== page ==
A rather quaint overview of wartime radar published in Flight magazine in June 1945

 

A comprehensive overview of WW2 radar production published in Wireless World in October 1945 (starts page 290)

 

RAF Air Defence Radar Museum - a photographic essay describing a visit to the museum at Neatishead in June 2016 by Nick Pinnock.

 

RAF Neatishead - a documentary film from c.1985 about the first female CO, Gp Capt Joan Hopkins.

 

Online Air Defence Radar Museum

 

A Computer Curiosity

 

Radar Basics - an interesting if somewhat skewed educational site

 

Wikipedia

 

Inforapid Knowledge Portal - a very idiosyncratic compendium

 

List of WWII electronic warfare equipment 

 

A German Compendium - includes some interesting insights and Freya and Wurzburg radars

 

Another German Compendium related to D-Day

 

An interesting insight into early radar problems

 

Early Radar memories

 

An erstwhile competitor's story: The Decca Legacy

 

An interesting item about early offshoots of radar

 

An interesting snippet about the Pourville raid, an equally critical event as the more well-known earlier Bruneval raid

 

This is an equally interesting story about the people who operated radars in WW2 and the conditions under which they worked in all theatres of the war 

 

Two advertisements for Marconi Wireless Telegraph radar equipment and featuring "The Hand of Marconi" (Link 1 and Link 2), found by Steve Bousfield in Grace's Guide.

 

An ambitious restoration.

 

 

Radar on the silver screen

At the end of the Second World War, the Air Ministry was eager to publicise the discovery of a technology that played a crucial role in assisting British forces in defending the nation against German attack: radar. A young private in the army's cinema unit, Peter Ustinov, was attached to the RAF in order to write the script and direct the film, the first of what turned out to be a substantial collection. The film was 'School for Secrets'

 

Pathe have released a catalogue of films including this.

 

A  piece from a documentary.

 

Pictures - general interest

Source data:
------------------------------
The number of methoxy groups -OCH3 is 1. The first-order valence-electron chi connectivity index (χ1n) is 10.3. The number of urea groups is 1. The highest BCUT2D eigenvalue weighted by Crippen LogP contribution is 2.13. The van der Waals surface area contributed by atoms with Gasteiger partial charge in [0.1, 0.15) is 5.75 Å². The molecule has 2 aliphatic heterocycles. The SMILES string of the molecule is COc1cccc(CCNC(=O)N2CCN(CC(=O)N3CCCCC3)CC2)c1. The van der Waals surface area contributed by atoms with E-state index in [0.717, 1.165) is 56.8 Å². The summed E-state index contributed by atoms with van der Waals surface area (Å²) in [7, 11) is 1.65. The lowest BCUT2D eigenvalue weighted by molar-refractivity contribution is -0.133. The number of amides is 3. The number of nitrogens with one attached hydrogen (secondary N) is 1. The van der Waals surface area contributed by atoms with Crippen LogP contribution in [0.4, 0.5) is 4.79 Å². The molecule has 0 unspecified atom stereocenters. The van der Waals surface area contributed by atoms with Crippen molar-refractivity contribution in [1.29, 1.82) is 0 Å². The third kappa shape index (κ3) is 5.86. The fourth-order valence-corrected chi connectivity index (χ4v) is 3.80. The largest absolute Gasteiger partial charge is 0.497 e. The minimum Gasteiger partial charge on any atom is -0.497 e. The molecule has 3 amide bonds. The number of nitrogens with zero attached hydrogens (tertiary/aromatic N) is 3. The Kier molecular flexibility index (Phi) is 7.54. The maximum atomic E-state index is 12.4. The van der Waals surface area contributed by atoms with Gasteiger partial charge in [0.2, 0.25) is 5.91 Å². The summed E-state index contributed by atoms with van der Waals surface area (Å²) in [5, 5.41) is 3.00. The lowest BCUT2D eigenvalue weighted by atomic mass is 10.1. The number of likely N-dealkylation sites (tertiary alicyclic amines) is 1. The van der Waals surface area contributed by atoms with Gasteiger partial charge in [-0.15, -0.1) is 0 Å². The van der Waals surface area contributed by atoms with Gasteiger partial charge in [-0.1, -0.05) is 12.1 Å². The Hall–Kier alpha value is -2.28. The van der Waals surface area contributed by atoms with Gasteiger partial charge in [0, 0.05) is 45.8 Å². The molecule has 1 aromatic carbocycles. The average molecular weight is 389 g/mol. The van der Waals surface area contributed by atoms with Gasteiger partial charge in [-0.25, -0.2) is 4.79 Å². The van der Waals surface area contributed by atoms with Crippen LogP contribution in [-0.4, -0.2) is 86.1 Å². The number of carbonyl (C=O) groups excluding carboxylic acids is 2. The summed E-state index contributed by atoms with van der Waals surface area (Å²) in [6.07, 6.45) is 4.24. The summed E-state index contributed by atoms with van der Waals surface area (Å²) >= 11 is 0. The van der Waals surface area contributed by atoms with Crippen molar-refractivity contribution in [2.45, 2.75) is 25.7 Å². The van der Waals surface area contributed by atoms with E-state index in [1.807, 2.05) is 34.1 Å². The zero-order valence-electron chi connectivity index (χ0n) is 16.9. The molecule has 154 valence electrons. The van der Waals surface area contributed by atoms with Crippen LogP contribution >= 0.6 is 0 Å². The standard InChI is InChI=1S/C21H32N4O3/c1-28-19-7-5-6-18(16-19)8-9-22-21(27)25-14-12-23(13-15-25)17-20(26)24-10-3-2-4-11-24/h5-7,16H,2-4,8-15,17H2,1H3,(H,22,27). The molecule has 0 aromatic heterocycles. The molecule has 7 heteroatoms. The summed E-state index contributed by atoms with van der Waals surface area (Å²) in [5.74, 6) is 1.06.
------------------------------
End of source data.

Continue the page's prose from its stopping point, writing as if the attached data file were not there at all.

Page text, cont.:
A news story about Bentley Priory

 

Air Traffic Control

A number of tracking websites now give anyone with a computer and an internet connection a view of controlled airspace that many air traffic controllers as late as the 1980s would have dearly wished. Here is a selection of interesting tracking and information sites for the interested traveller:

 

The London Heathrow Terminal Control Area
Casper Flights
Flight Radar 24
Radar Virtuel
Localiza Todo (includes ships!)
Flight Aware

Flight Stats (includes airport, airline etc. statistics)

Airport Codes (translates airport ICAO, IATA codes, eg. EGKK, LGW)

 

People

Figures in the story of radar other than those connected with Marconi in particular those comprising the original 1930s pioneers.

 

ACM Hugh Dowding     Two items related to his WW2 HQ  - Bentley Priory  1.  2.

 

Harry Wimperis

 

A P Rowe

 

Henry Tizard

 

Arnold "Skip" Wilkins

For the definitive exposition of the radar story see "The Birth of British Radar" joint-edited by our own Colin Latham especially the revised second edition

 

Edward "Taffy" Bowen

 

"Bill" Penley - a paper written by him, his obituary circa 2017 and a reminiscence

 

 

 

 

 

Comments (2)

Ian Gillis said

at 12:24 pm on Feb 10, 2016

Page and links checked - dead links to skomer.u-net and rusi.org removed

Ian Gillis said

at 9:31 am on Oct 6, 2017

Colin Hinson reports skomer links still viewable on the Wayback machine at https://web.archive.org/web/20080612022202/http://www.skomer.u-net.com:80/projects/start.htm